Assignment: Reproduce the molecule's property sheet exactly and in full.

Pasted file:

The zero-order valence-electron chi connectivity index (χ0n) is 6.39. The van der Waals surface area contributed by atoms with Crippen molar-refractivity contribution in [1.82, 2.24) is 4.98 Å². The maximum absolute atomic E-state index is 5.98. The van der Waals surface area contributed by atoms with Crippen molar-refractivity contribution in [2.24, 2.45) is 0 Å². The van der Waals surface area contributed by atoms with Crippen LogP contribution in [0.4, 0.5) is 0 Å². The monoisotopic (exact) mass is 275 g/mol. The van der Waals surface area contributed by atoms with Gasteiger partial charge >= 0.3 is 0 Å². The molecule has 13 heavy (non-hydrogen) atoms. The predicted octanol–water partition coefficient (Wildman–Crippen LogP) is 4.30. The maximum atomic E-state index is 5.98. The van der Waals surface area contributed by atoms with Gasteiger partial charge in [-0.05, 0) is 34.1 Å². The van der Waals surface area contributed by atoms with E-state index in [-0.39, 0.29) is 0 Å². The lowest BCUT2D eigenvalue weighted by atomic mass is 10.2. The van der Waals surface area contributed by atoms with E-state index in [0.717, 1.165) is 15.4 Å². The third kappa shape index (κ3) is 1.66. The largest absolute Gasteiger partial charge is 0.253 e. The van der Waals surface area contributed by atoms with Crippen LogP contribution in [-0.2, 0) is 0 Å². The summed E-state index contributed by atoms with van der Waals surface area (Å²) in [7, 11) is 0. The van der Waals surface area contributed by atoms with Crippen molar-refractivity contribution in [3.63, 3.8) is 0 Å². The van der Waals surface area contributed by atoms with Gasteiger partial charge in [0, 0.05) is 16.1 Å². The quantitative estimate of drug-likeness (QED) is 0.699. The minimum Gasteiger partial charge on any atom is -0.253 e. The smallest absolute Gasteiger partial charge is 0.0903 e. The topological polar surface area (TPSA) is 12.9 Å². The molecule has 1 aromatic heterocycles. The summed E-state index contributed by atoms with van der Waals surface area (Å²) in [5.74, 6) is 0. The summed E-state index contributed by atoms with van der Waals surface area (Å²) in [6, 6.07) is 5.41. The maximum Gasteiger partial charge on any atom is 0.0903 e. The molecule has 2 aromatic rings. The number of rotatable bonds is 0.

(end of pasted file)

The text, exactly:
The zero-order valence-electron chi connectivity index (χ0n) is 6.39. The van der Waals surface area contributed by atoms with Crippen molar-refractivity contribution in [1.82, 2.24) is 4.98 Å². The maximum absolute atomic E-state index is 5.98. The van der Waals surface area contributed by atoms with Crippen molar-refractivity contribution in [2.24, 2.45) is 0 Å². The van der Waals surface area contributed by atoms with Crippen LogP contribution in [0.4, 0.5) is 0 Å². The monoisotopic (exact) mass is 275 g/mol. The van der Waals surface area contributed by atoms with Gasteiger partial charge >= 0.3 is 0 Å². The molecule has 13 heavy (non-hydrogen) atoms. The predicted octanol–water partition coefficient (Wildman–Crippen LogP) is 4.30. The maximum atomic E-state index is 5.98. The van der Waals surface area contributed by atoms with Gasteiger partial charge in [-0.05, 0) is 34.1 Å². The van der Waals surface area contributed by atoms with E-state index in [-0.39, 0.29) is 0 Å². The lowest BCUT2D eigenvalue weighted by atomic mass is 10.2. The van der Waals surface area contributed by atoms with E-state index in [0.717, 1.165) is 15.4 Å². The third kappa shape index (κ3) is 1.66. The largest absolute Gasteiger partial charge is 0.253 e. The van der Waals surface area contributed by atoms with Crippen LogP contribution in [-0.2, 0) is 0 Å². The summed E-state index contributed by atoms with van der Waals surface area (Å²) in [7, 11) is 0. The van der Waals surface area contributed by atoms with Crippen molar-refractivity contribution in [3.63, 3.8) is 0 Å². The van der Waals surface area contributed by atoms with Gasteiger partial charge in [0, 0.05) is 16.1 Å². The quantitative estimate of drug-likeness (QED) is 0.699. The minimum Gasteiger partial charge on any atom is -0.253 e. The smallest absolute Gasteiger partial charge is 0.0903 e. The topological polar surface area (TPSA) is 12.9 Å². The molecule has 1 aromatic heterocycles. The summed E-state index contributed by atoms with van der Waals surface area (Å²) in [5.74, 6) is 0. The summed E-state index contributed by atoms with van der Waals surface area (Å²) in [6, 6.07) is 5.41. The maximum Gasteiger partial charge on any atom is 0.0903 e. The molecule has 2 aromatic rings. The number of rotatable bonds is 0.